NASHVILLE, Tenn. (WTVF) — Many areas of Davidson, Wilson and Williamson Counties have flooded after severe storms pushed through the mid-state.
Nashville Mayor John Cooper has issued a local state of emergency.
Today, I signed an executive order declaring a local state of emergency due to flooding in Nashville, as we seek state and federal resources to assist Davidson County.— Mayor John Cooper (@JohnCooper4Nash) March 28, 2021
Earlier in the day, Mayor Cooper held a press conference to discuss the city's response to the flooding.
Emergency crews responded to many reports of water entering homes and businesses in Nashville and surrounding areas.
Nashville fire crews rescued at least 130 people from vehicles, apartments and houses overnight and into Sunday morning. As of 11 a.m. Sunday, four people have been found dead in separate flooding-related incidents in Nashville.
Special Operations conducted 35 boat responses and rescued several people and pets. An off-duty Metro police officer is recovering in a hospital after being rescued. Police Chief John Drake said the officer was on his way home from work when his vehicle was swept away by a current. He was able to get out of the vehicle and cling to a tree. Drake said a citizen tried to rescue him but he also got stuck. Both the officer and the citizen were then rescued by emergency responders.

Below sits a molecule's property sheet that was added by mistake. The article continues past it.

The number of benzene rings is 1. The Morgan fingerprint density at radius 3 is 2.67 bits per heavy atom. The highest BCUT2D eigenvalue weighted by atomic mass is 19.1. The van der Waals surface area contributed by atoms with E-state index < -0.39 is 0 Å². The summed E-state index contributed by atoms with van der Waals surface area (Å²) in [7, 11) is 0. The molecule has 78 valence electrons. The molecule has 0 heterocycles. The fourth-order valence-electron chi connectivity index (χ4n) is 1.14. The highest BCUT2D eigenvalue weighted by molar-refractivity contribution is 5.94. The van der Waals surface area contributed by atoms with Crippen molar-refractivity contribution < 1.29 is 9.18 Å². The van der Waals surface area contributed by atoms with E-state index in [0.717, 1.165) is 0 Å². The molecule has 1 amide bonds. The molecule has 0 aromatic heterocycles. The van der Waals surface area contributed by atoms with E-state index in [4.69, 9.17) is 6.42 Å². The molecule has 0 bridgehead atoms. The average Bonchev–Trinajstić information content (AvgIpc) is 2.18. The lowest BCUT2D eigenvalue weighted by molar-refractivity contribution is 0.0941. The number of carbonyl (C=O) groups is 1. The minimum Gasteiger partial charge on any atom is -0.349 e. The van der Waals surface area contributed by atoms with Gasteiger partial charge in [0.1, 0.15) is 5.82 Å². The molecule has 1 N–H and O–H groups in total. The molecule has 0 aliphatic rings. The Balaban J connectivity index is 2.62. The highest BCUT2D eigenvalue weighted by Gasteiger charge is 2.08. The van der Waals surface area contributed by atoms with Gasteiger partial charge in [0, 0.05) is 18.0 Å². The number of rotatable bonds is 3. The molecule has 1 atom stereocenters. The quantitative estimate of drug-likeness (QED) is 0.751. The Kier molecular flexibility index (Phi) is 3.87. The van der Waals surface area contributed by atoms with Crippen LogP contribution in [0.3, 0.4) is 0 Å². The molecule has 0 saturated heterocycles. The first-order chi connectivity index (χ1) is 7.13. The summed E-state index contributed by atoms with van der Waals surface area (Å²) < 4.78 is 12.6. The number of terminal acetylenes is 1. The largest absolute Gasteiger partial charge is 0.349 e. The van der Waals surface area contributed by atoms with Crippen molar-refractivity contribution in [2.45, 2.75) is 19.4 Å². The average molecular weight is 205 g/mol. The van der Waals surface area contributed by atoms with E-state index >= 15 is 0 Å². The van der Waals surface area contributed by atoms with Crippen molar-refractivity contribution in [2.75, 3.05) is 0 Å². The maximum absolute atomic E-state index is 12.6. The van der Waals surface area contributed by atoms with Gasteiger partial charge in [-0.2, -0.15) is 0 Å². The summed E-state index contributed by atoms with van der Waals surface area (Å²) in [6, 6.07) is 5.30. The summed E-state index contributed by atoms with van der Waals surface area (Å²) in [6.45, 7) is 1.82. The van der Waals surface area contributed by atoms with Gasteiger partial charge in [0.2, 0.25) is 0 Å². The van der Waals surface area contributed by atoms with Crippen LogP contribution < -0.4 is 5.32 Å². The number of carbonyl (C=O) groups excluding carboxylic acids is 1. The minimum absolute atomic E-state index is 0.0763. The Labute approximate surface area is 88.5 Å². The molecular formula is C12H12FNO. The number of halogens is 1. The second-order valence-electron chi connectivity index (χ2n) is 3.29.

Saturday's rainfall total for Nashville was 5.75 inches, which is the largest daily rainfall ever recorded in March and ranks as the fourth-wettest day in Nashville's history, according to the National Weather Service. More than 7 inches of rain fell in 48 hours, the second-largest on record in Nashville behind the rainfall that led to the 2010 flood.
Cooper said the lessons the city learned from the 2010 flood helped prepare for an improved response. He directed residents to visit Nashville's NERVE map, which is an interactive website designed to provide information during emergencies such as road closures, evacuation areas and shelters.
If you sustained damage during the flooding please go to the NERVE website and report your damage so we can include your damage in our assessment to help with recovery. https://t.co/7A4443IPzY— Nashville EOC/OEM (@NashvilleEOC) March 28, 2021
Officials are encouraging everyone in the areas impacted to stay inside and not put yourself or others in added danger by trying to save vehicles or other items outside.
Cooper specifically listed the following areas for residents to avoid:
- Seven Mile Creek and Mill Creek in Antioch
- Interstate 24 at Harding Place
- Browns Creek at the Nashville Fairgrounds
- Harpeth Creek in Bellevue
- Richland Creek near Charlotte Avenue
Metro Water Services said the Harpeth River was significantly impacted by the rain, causing it to rise and pose a significant risk for continued danger to roads and homes near the river. The department said it will be watching the river to determine its flood potential. During Sunday's press conference, officials with the department said the river passed its flood stage of 20 feet at 2:30 a.m. and they expect it to crest at 27.4 feet by 7 p.m. Sunday.
The Cumberland River is expected to peak at 41.9 feet just after midnight. Officials expect it will reach 40 feet by 1 p.m. Sunday. During the 2010 flood, the river peaked at 52 feet.
Metro Water says we’re not “in trouble.” He’s “completely comfortable” with how the Cumberland River is behaving. River is projected to get to 42’ - it was 52’ when Nashville flooded in May 2010. pic.twitter.com/rtwV4nx6iy— Hannah McDonald (@Hannah_NC5) March 28, 2021